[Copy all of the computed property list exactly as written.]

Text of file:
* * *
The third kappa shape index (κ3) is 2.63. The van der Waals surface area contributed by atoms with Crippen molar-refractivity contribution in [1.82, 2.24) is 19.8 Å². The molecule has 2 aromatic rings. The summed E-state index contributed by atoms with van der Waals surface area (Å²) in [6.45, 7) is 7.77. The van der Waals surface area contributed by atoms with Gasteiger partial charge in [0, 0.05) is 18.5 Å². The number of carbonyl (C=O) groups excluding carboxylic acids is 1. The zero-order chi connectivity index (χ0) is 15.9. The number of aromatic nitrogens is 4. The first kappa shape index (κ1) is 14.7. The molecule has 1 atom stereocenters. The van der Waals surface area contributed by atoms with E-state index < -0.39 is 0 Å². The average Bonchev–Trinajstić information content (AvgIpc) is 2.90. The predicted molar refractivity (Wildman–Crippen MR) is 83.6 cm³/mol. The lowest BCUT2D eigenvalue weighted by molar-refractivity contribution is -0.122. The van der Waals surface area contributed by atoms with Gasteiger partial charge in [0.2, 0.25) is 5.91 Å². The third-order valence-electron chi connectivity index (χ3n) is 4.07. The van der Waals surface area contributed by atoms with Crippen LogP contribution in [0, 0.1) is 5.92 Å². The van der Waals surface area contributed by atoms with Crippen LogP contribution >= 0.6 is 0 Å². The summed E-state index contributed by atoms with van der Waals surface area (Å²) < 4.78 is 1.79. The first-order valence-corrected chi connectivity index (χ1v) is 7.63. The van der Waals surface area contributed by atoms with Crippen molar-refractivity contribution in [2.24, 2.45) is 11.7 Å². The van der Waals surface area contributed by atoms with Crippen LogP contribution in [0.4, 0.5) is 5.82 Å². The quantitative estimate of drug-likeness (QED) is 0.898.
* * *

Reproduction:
The third kappa shape index (κ3) is 2.63. The van der Waals surface area contributed by atoms with Crippen molar-refractivity contribution in [1.82, 2.24) is 19.8 Å². The molecule has 2 aromatic rings. The summed E-state index contributed by atoms with van der Waals surface area (Å²) in [6.45, 7) is 7.77. The van der Waals surface area contributed by atoms with Gasteiger partial charge in [0, 0.05) is 18.5 Å². The number of carbonyl (C=O) groups excluding carboxylic acids is 1. The zero-order chi connectivity index (χ0) is 15.9. The number of aromatic nitrogens is 4. The first kappa shape index (κ1) is 14.7. The molecule has 1 atom stereocenters. The van der Waals surface area contributed by atoms with E-state index < -0.39 is 0 Å². The average Bonchev–Trinajstić information content (AvgIpc) is 2.90. The predicted molar refractivity (Wildman–Crippen MR) is 83.6 cm³/mol. The lowest BCUT2D eigenvalue weighted by molar-refractivity contribution is -0.122. The van der Waals surface area contributed by atoms with Gasteiger partial charge in [0.2, 0.25) is 5.91 Å². The third-order valence-electron chi connectivity index (χ3n) is 4.07. The van der Waals surface area contributed by atoms with Crippen LogP contribution in [0, 0.1) is 5.92 Å². The van der Waals surface area contributed by atoms with Crippen LogP contribution >= 0.6 is 0 Å². The summed E-state index contributed by atoms with van der Waals surface area (Å²) < 4.78 is 1.79. The first-order valence-corrected chi connectivity index (χ1v) is 7.63. The van der Waals surface area contributed by atoms with Crippen molar-refractivity contribution in [2.24, 2.45) is 11.7 Å². The van der Waals surface area contributed by atoms with Crippen LogP contribution in [0.4, 0.5) is 5.82 Å². The quantitative estimate of drug-likeness (QED) is 0.898.